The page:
Dishing the dirt has long been a staple of student elections but email now offers a potentially powerful weapon for anonymous harassment of candidates.
When the campaign for president of the university's students' society at McGill University in Montreal began, candidate Tara Newell knew she would face the usual broad categorisations that have become the stock-in-trade of student elections. "I was labelled the left-wing candidate," she said. What she did not expect was to have her email box become a regular posting party of obscene material.
Later on, threatening messages appeared regularly, with the sender insisting that she back out of the election.
Quitting the campaign, she said, was never an option. In fact, the harassment acted as a lightning rod for Ms Newell.
"It empowered me to win the election," said the 22-year-old, who is in her final year as a political science and history undergraduate.
That resolve continued even after the harasser stepped up the pressure by cracking her password and viewing her saved correspondence.
Once her account was broken into, email addresses of the candidate's friends and colleagues were stolen and homophobic and pornographic messages were forwarded to them.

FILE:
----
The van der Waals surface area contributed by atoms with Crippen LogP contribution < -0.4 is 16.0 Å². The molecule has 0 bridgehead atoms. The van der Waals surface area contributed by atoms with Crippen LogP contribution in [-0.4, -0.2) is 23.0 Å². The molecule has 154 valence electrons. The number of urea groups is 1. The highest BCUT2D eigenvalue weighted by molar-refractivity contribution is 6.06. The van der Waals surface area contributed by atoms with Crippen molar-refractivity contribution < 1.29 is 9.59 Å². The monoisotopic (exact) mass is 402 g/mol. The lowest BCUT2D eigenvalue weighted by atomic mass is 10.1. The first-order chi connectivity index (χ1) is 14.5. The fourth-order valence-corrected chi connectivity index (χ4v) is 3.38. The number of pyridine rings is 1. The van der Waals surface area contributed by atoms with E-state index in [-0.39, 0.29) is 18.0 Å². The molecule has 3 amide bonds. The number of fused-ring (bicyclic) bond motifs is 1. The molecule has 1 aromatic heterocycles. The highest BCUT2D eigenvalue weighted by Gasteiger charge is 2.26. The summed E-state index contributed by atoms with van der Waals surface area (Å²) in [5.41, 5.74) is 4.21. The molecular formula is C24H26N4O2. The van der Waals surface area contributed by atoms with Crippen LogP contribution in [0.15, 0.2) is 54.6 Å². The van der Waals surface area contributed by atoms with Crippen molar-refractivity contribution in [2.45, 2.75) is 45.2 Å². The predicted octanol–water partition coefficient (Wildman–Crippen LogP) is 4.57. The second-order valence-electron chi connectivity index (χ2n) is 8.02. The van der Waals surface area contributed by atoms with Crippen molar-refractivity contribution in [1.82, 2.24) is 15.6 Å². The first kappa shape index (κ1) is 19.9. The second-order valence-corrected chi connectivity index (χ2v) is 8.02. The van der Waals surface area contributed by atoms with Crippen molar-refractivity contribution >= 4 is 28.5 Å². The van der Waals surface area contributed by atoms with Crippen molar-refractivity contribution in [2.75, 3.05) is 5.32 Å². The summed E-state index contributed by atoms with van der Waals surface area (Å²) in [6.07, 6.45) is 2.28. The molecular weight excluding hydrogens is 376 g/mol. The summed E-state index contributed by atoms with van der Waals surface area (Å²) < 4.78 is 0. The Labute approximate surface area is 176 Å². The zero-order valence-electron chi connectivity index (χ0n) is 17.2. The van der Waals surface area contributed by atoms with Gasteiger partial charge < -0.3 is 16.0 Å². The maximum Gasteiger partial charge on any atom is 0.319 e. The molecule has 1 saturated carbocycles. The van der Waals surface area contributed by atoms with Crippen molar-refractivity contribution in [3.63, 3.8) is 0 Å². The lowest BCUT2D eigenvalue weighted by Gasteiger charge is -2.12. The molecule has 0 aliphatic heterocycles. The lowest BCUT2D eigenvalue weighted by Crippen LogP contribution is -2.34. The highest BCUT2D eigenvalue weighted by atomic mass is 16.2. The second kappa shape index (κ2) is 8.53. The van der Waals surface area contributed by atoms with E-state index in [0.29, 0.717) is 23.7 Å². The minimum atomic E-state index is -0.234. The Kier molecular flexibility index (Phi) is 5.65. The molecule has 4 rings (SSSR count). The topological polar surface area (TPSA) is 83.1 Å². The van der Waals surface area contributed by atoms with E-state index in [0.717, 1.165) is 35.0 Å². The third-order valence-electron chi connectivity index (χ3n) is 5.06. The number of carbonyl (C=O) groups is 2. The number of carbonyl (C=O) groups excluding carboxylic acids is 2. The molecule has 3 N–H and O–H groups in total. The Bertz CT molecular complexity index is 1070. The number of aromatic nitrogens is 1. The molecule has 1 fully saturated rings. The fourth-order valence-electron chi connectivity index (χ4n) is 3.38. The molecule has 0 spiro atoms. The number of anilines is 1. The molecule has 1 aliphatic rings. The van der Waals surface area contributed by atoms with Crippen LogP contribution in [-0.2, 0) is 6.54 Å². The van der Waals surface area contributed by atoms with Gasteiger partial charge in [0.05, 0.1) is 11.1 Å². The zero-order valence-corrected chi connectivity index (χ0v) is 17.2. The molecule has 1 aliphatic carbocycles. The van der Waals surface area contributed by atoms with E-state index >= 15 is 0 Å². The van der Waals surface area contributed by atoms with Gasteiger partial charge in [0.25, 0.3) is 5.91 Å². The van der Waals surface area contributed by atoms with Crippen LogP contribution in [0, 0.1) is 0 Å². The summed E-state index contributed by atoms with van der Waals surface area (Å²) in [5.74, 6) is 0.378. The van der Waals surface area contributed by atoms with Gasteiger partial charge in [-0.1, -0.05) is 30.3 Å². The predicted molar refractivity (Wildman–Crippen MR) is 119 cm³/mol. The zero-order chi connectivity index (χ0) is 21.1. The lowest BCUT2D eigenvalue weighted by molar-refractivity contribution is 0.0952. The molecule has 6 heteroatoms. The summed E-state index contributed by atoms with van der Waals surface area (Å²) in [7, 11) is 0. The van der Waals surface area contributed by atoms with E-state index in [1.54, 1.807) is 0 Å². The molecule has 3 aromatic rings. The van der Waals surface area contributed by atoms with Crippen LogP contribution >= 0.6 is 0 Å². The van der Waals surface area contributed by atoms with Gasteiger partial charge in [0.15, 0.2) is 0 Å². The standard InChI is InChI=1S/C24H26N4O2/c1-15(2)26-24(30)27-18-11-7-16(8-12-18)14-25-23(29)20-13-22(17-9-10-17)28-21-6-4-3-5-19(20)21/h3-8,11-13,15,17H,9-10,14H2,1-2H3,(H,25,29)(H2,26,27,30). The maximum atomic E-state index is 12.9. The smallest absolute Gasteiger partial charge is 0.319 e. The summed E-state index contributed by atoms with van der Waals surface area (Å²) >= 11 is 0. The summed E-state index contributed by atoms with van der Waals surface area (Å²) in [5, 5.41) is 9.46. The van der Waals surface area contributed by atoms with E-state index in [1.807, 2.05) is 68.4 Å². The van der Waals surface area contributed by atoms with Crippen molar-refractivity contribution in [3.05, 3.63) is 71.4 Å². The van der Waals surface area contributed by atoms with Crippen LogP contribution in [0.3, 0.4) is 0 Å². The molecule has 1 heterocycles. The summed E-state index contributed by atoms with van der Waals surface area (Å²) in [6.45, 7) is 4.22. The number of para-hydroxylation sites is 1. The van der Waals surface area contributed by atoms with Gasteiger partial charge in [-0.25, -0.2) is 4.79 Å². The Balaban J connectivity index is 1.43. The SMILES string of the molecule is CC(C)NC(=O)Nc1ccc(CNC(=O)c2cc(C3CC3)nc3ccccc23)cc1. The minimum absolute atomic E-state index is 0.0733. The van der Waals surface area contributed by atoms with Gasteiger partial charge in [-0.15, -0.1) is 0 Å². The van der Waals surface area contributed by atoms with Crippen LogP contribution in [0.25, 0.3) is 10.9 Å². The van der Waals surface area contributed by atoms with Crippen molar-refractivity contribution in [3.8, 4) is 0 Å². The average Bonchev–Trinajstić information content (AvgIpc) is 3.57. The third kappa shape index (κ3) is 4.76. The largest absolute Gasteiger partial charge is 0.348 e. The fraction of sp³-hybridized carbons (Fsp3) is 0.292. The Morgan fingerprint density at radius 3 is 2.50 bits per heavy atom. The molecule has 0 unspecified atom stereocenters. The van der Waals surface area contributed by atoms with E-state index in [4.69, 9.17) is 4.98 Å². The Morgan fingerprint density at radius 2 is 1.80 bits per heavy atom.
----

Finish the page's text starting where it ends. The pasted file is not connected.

Ms Newell told The THES she felt violated by an act that she described as being similar to someone reading her diary.
Authorities believe thatpasswords using common-words, which Ms Newell used, can be figured out with programs that tap out every word in a spell-checker's dictionary.
McGill's computing centre tried to trace the culprit but was stymied by the harasser's decision to route messages through Finland. For reasons of confidentiality, the Scandinavian country routinely deletes email headers, the top of the message which denotes point of origin.
Ms Newell says her relations with the two other presidential candidates were cordial and that she was never confronted with undue malice in person.
"Telephones are more traceable now. But email is one of the most confidential forms of harassment," she said, referring to the re-routing decision of the harasser or harassers "who knew what they were doing".
But in the end she won by a healthy majority and then the messages stopped.